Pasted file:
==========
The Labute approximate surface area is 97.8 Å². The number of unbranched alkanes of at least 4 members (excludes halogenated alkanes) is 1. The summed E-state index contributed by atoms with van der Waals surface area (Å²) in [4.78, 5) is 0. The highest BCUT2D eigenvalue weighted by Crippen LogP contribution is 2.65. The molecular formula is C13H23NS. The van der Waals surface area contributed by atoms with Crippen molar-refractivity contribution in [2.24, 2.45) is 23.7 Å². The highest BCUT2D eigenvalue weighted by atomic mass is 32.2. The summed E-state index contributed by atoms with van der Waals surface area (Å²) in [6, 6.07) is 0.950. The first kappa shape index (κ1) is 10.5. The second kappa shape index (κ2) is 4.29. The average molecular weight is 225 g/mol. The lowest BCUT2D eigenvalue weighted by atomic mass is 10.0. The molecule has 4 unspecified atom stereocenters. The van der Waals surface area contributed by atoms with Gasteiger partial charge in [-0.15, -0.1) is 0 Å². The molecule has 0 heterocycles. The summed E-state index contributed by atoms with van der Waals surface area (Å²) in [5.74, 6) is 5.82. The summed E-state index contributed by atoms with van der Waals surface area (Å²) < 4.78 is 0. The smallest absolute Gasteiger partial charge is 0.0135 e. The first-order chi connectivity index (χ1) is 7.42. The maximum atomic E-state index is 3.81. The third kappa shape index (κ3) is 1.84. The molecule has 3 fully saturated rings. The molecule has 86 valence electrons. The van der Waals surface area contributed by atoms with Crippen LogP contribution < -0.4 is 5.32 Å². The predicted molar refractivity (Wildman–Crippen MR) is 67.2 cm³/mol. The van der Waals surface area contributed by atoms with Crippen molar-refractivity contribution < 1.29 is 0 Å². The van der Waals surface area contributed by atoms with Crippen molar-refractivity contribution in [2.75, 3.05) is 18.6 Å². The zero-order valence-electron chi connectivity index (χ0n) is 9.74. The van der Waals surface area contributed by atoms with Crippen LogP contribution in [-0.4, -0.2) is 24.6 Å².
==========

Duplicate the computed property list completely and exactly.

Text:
The Labute approximate surface area is 97.8 Å². The number of unbranched alkanes of at least 4 members (excludes halogenated alkanes) is 1. The summed E-state index contributed by atoms with van der Waals surface area (Å²) in [4.78, 5) is 0. The highest BCUT2D eigenvalue weighted by Crippen LogP contribution is 2.65. The molecular formula is C13H23NS. The van der Waals surface area contributed by atoms with Crippen molar-refractivity contribution in [2.24, 2.45) is 23.7 Å². The highest BCUT2D eigenvalue weighted by atomic mass is 32.2. The summed E-state index contributed by atoms with van der Waals surface area (Å²) in [6, 6.07) is 0.950. The first kappa shape index (κ1) is 10.5. The second kappa shape index (κ2) is 4.29. The average molecular weight is 225 g/mol. The lowest BCUT2D eigenvalue weighted by atomic mass is 10.0. The molecule has 4 unspecified atom stereocenters. The van der Waals surface area contributed by atoms with Gasteiger partial charge in [-0.15, -0.1) is 0 Å². The molecule has 0 heterocycles. The summed E-state index contributed by atoms with van der Waals surface area (Å²) in [5.74, 6) is 5.82. The summed E-state index contributed by atoms with van der Waals surface area (Å²) < 4.78 is 0. The smallest absolute Gasteiger partial charge is 0.0135 e. The first-order chi connectivity index (χ1) is 7.42. The maximum atomic E-state index is 3.81. The third kappa shape index (κ3) is 1.84. The molecule has 3 fully saturated rings. The molecule has 86 valence electrons. The van der Waals surface area contributed by atoms with Crippen LogP contribution < -0.4 is 5.32 Å². The predicted molar refractivity (Wildman–Crippen MR) is 67.2 cm³/mol. The van der Waals surface area contributed by atoms with Crippen molar-refractivity contribution < 1.29 is 0 Å². The van der Waals surface area contributed by atoms with Crippen molar-refractivity contribution in [2.75, 3.05) is 18.6 Å². The zero-order valence-electron chi connectivity index (χ0n) is 9.74. The van der Waals surface area contributed by atoms with Crippen LogP contribution in [-0.4, -0.2) is 24.6 Å².